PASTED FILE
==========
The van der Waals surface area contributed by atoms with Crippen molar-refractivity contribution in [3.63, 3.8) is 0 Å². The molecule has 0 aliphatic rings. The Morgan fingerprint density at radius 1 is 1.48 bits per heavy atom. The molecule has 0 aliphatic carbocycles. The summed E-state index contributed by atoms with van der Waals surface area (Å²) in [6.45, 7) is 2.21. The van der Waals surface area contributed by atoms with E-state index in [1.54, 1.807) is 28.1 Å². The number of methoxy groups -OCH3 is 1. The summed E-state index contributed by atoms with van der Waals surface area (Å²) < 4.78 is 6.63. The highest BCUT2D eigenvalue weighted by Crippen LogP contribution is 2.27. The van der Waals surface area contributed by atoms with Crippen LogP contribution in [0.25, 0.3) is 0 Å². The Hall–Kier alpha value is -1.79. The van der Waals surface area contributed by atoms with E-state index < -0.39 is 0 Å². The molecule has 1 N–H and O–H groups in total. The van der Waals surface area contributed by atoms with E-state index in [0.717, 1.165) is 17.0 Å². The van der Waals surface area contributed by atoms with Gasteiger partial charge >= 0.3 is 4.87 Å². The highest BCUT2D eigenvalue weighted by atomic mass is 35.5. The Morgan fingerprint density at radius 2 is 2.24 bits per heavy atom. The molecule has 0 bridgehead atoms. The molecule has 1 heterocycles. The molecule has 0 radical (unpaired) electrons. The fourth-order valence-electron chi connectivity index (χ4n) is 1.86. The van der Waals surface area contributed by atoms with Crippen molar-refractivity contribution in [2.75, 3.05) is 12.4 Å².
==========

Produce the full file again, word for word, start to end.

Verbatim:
The van der Waals surface area contributed by atoms with Crippen molar-refractivity contribution in [3.63, 3.8) is 0 Å². The molecule has 0 aliphatic rings. The Morgan fingerprint density at radius 1 is 1.48 bits per heavy atom. The molecule has 0 aliphatic carbocycles. The summed E-state index contributed by atoms with van der Waals surface area (Å²) in [6.45, 7) is 2.21. The van der Waals surface area contributed by atoms with E-state index in [1.54, 1.807) is 28.1 Å². The number of methoxy groups -OCH3 is 1. The summed E-state index contributed by atoms with van der Waals surface area (Å²) < 4.78 is 6.63. The highest BCUT2D eigenvalue weighted by Crippen LogP contribution is 2.27. The van der Waals surface area contributed by atoms with Crippen LogP contribution in [0.25, 0.3) is 0 Å². The Hall–Kier alpha value is -1.79. The van der Waals surface area contributed by atoms with E-state index < -0.39 is 0 Å². The molecule has 1 N–H and O–H groups in total. The van der Waals surface area contributed by atoms with E-state index in [0.717, 1.165) is 17.0 Å². The van der Waals surface area contributed by atoms with Gasteiger partial charge >= 0.3 is 4.87 Å². The highest BCUT2D eigenvalue weighted by atomic mass is 35.5. The Morgan fingerprint density at radius 2 is 2.24 bits per heavy atom. The molecule has 0 bridgehead atoms. The molecule has 1 heterocycles. The molecule has 0 radical (unpaired) electrons. The fourth-order valence-electron chi connectivity index (χ4n) is 1.86. The van der Waals surface area contributed by atoms with Crippen molar-refractivity contribution in [2.75, 3.05) is 12.4 Å².